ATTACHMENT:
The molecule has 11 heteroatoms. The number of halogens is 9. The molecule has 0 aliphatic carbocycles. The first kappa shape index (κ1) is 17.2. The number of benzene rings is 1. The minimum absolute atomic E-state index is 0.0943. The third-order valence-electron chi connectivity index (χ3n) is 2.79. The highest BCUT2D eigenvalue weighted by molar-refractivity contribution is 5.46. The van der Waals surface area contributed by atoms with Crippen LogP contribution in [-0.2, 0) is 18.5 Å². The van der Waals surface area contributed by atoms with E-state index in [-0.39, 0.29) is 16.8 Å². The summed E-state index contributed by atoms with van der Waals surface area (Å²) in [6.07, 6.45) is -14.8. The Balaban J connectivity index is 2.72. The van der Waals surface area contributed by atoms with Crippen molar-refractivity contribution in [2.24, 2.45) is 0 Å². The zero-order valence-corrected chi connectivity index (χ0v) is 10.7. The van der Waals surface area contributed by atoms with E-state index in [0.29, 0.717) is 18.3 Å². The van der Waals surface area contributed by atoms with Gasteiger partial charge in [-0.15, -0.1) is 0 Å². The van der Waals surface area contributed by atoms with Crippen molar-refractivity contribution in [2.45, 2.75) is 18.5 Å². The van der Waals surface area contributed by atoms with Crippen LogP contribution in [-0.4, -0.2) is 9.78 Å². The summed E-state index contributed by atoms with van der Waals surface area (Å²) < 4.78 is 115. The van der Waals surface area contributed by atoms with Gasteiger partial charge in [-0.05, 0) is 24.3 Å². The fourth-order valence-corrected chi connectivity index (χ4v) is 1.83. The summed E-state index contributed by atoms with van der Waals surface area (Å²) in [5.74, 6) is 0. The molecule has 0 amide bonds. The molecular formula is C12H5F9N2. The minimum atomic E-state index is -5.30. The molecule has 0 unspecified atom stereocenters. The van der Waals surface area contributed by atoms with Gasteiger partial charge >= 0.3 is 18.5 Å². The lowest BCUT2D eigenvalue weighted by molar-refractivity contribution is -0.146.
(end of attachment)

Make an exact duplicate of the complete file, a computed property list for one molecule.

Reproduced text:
The molecule has 11 heteroatoms. The number of halogens is 9. The molecule has 0 aliphatic carbocycles. The first kappa shape index (κ1) is 17.2. The number of benzene rings is 1. The minimum absolute atomic E-state index is 0.0943. The third-order valence-electron chi connectivity index (χ3n) is 2.79. The highest BCUT2D eigenvalue weighted by molar-refractivity contribution is 5.46. The van der Waals surface area contributed by atoms with Crippen LogP contribution in [-0.2, 0) is 18.5 Å². The van der Waals surface area contributed by atoms with E-state index in [-0.39, 0.29) is 16.8 Å². The summed E-state index contributed by atoms with van der Waals surface area (Å²) in [6.07, 6.45) is -14.8. The Balaban J connectivity index is 2.72. The van der Waals surface area contributed by atoms with Crippen molar-refractivity contribution in [2.24, 2.45) is 0 Å². The zero-order valence-corrected chi connectivity index (χ0v) is 10.7. The van der Waals surface area contributed by atoms with E-state index in [0.29, 0.717) is 18.3 Å². The van der Waals surface area contributed by atoms with Gasteiger partial charge in [-0.15, -0.1) is 0 Å². The van der Waals surface area contributed by atoms with Crippen molar-refractivity contribution in [2.45, 2.75) is 18.5 Å². The van der Waals surface area contributed by atoms with Crippen LogP contribution in [-0.4, -0.2) is 9.78 Å². The summed E-state index contributed by atoms with van der Waals surface area (Å²) < 4.78 is 115. The van der Waals surface area contributed by atoms with Gasteiger partial charge in [-0.05, 0) is 24.3 Å². The fourth-order valence-corrected chi connectivity index (χ4v) is 1.83. The summed E-state index contributed by atoms with van der Waals surface area (Å²) in [5.74, 6) is 0. The molecule has 0 amide bonds. The molecular formula is C12H5F9N2. The minimum atomic E-state index is -5.30. The molecule has 0 unspecified atom stereocenters. The van der Waals surface area contributed by atoms with Gasteiger partial charge >= 0.3 is 18.5 Å². The lowest BCUT2D eigenvalue weighted by molar-refractivity contribution is -0.146.